FIG. 2.
In vitro transcription with C. trachomatis and E. coli RNA polymerases. The upper band is the transcript from the dnaK promoter, and the lower band is the transcript from the omcB promoter. Lane 1, C. trachomatis RNA polymerase in the absence of HrcA; ...

HrcA protects CIRCE from DNase I digestion.

To determine the binding specificity of HrcA and sites of protein-DNA contact, we performed a DNase I footprint analysis of the C. trachomatis dnaK promoter region. As shown in Fig. Fig.3A,3A, addition of HrcA protected the CIRCE inverted repeat from DNase I digestion. The areas of protection covered the entire CIRCE inverted repeat, and there was additional 5- or 6-bp protection upstream of the 5′ inverted repeat. There was an unprotected region between the CIRCE inverted repeats, indicating that HrcA does not bind the spacer region. HrcA also produced DNase-hypersensitive sites in the spacer region and at the ends of both protected regions. Figure Figure3B3B shows these protected and hypersensitive sites in the sequence of the dnaK promoter region.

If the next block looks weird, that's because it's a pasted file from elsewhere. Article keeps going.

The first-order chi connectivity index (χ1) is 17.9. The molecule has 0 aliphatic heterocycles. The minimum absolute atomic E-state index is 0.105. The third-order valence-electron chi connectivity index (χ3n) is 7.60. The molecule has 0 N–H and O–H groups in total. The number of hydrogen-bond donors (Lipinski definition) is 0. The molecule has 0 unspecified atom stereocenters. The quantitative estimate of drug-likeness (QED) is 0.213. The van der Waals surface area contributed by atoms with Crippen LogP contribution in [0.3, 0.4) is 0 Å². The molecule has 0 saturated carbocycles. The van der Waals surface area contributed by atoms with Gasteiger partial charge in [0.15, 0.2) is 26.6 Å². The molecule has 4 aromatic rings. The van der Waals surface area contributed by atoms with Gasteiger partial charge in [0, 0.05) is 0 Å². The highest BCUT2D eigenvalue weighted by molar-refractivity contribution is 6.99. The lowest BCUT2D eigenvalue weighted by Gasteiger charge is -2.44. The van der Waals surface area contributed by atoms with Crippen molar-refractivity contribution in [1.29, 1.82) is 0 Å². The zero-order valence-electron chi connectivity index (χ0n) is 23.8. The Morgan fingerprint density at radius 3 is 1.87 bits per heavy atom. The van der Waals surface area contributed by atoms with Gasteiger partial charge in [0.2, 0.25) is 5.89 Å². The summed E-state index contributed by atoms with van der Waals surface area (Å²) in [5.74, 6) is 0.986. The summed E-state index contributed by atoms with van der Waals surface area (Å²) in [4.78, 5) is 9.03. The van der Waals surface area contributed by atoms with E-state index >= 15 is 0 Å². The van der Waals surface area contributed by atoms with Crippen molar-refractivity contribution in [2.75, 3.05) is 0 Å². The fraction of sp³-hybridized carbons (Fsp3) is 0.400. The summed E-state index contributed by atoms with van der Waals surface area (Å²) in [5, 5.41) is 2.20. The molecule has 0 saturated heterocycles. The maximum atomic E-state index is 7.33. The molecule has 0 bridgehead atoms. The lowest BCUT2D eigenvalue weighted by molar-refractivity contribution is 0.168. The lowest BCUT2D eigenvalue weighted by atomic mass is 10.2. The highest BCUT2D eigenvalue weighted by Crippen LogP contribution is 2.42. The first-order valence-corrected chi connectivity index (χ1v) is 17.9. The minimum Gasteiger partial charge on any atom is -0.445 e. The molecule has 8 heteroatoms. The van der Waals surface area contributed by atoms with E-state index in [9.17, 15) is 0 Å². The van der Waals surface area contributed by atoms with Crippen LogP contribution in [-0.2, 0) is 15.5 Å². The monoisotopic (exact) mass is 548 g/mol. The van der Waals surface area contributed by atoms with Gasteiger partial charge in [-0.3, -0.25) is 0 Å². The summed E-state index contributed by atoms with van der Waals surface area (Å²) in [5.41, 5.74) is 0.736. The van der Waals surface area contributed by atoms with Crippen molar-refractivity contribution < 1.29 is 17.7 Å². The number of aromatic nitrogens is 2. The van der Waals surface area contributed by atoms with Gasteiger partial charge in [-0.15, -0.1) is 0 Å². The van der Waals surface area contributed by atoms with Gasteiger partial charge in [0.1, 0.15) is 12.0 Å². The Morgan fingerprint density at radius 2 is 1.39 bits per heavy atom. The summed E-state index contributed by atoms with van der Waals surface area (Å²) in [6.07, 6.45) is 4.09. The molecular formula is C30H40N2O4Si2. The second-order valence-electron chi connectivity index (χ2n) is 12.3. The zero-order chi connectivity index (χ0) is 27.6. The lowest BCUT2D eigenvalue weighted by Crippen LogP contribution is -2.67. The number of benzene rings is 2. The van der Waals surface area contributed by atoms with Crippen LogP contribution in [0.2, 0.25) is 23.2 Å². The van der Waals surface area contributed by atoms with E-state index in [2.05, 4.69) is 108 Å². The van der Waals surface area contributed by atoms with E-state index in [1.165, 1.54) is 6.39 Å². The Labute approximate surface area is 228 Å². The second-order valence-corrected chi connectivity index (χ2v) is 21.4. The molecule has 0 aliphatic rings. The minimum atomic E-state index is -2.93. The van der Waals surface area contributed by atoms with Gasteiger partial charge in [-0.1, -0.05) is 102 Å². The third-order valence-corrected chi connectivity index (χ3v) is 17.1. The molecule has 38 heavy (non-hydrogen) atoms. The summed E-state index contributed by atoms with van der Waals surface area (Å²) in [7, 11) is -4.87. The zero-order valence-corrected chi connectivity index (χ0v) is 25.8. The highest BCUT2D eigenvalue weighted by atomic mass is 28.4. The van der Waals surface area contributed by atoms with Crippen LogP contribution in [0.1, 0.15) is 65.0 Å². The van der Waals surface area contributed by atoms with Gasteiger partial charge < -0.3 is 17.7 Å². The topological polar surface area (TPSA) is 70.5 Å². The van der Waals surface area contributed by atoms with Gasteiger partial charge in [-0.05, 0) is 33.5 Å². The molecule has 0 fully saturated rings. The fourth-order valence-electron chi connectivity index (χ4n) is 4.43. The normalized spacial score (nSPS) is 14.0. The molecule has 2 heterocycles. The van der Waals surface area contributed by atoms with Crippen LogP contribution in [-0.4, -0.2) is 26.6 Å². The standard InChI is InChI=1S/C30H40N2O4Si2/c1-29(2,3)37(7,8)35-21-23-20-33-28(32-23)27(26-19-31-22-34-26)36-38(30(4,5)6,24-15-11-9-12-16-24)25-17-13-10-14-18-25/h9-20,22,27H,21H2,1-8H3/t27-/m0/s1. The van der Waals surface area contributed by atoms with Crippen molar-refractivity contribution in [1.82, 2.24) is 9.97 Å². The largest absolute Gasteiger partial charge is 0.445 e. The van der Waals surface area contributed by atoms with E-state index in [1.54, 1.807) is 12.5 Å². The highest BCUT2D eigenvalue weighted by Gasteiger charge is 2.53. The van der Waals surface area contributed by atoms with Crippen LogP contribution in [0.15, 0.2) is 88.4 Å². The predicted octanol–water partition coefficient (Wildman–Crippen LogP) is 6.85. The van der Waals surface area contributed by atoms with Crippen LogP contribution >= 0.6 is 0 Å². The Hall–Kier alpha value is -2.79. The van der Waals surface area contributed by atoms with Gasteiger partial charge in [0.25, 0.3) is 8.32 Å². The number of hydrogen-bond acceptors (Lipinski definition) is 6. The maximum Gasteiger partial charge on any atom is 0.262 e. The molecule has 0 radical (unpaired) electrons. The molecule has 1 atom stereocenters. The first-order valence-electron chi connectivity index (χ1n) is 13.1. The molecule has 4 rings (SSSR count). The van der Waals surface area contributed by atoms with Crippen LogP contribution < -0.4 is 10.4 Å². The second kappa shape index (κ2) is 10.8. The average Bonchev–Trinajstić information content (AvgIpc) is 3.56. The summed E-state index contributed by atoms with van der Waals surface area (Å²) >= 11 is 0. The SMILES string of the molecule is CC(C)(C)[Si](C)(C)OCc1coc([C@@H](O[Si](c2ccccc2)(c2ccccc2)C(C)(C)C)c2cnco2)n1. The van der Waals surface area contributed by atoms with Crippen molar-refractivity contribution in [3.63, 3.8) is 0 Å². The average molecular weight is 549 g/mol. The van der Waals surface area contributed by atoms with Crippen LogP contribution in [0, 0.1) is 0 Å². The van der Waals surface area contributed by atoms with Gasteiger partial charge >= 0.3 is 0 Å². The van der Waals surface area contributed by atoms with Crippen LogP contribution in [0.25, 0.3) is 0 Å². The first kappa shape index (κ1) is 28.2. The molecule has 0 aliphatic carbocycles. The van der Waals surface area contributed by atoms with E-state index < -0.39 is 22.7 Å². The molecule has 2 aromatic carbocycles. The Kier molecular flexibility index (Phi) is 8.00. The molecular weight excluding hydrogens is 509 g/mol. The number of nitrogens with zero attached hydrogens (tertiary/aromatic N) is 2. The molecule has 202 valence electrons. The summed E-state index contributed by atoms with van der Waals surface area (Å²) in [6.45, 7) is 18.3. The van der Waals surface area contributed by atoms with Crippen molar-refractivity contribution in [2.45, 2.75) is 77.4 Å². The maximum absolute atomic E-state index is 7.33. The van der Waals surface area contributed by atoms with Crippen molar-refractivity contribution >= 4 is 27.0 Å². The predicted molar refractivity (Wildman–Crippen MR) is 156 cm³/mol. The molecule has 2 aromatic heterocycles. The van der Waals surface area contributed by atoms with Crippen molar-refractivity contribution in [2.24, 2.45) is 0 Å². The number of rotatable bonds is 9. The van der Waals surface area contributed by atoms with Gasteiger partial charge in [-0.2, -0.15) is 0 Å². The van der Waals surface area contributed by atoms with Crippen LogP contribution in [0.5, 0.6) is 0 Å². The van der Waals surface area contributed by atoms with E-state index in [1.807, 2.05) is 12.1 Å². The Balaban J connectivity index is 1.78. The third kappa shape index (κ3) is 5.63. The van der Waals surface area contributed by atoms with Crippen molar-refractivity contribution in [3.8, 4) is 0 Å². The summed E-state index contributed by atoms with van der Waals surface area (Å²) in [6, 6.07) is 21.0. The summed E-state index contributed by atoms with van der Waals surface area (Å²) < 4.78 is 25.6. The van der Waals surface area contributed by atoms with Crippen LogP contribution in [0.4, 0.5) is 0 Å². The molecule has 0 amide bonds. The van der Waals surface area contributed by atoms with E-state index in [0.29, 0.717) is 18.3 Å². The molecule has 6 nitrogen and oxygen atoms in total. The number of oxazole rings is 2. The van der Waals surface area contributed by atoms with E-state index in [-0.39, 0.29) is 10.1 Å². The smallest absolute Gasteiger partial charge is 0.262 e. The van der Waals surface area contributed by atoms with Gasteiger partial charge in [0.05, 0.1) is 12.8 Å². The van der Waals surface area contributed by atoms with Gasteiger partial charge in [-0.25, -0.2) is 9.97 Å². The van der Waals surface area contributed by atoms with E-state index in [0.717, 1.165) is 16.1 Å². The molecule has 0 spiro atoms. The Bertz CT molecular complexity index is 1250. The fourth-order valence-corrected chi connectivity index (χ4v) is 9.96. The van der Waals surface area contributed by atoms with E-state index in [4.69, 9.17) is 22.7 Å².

FIG. 3.
DNase I footprint of recombinant HrcA on the dnaK CIRCE region. (A) Each lane contained approximately 10,000 cpm of labeled dnaK probe. Lane 1, G sequencing ladder; lane 2, G-A sequencing ladder; lane 3, no HrcA; lane 4, 144 nM HrcA; lane 5, 288 nM HrcA. ...

HrcA binds to the C. trachomatis groE promoter in vitro.